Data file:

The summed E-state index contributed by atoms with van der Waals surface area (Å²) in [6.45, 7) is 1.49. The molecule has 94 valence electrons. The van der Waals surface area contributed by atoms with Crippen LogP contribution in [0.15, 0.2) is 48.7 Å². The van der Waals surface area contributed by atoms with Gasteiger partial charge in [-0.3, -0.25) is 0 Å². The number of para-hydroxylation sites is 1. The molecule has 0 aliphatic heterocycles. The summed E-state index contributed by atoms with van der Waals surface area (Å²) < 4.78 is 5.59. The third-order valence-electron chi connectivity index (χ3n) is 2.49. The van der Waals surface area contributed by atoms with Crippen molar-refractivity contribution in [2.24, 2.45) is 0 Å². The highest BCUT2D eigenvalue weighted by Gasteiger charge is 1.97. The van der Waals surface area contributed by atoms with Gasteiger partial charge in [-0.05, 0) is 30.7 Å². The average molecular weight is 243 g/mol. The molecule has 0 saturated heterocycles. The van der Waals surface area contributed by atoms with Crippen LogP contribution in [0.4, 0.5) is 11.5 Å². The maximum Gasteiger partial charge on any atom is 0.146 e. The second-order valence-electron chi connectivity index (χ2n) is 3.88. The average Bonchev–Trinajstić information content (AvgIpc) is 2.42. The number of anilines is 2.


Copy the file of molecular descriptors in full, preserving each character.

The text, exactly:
The summed E-state index contributed by atoms with van der Waals surface area (Å²) in [6.45, 7) is 1.49. The molecule has 94 valence electrons. The van der Waals surface area contributed by atoms with Crippen LogP contribution in [0.15, 0.2) is 48.7 Å². The van der Waals surface area contributed by atoms with Gasteiger partial charge in [-0.3, -0.25) is 0 Å². The number of para-hydroxylation sites is 1. The molecule has 0 aliphatic heterocycles. The summed E-state index contributed by atoms with van der Waals surface area (Å²) < 4.78 is 5.59. The third-order valence-electron chi connectivity index (χ3n) is 2.49. The van der Waals surface area contributed by atoms with Crippen molar-refractivity contribution in [2.24, 2.45) is 0 Å². The highest BCUT2D eigenvalue weighted by Gasteiger charge is 1.97. The van der Waals surface area contributed by atoms with Gasteiger partial charge in [-0.05, 0) is 30.7 Å². The average molecular weight is 243 g/mol. The molecule has 0 saturated heterocycles. The van der Waals surface area contributed by atoms with Crippen LogP contribution in [0.4, 0.5) is 11.5 Å². The maximum Gasteiger partial charge on any atom is 0.146 e. The second-order valence-electron chi connectivity index (χ2n) is 3.88. The average Bonchev–Trinajstić information content (AvgIpc) is 2.42. The number of anilines is 2.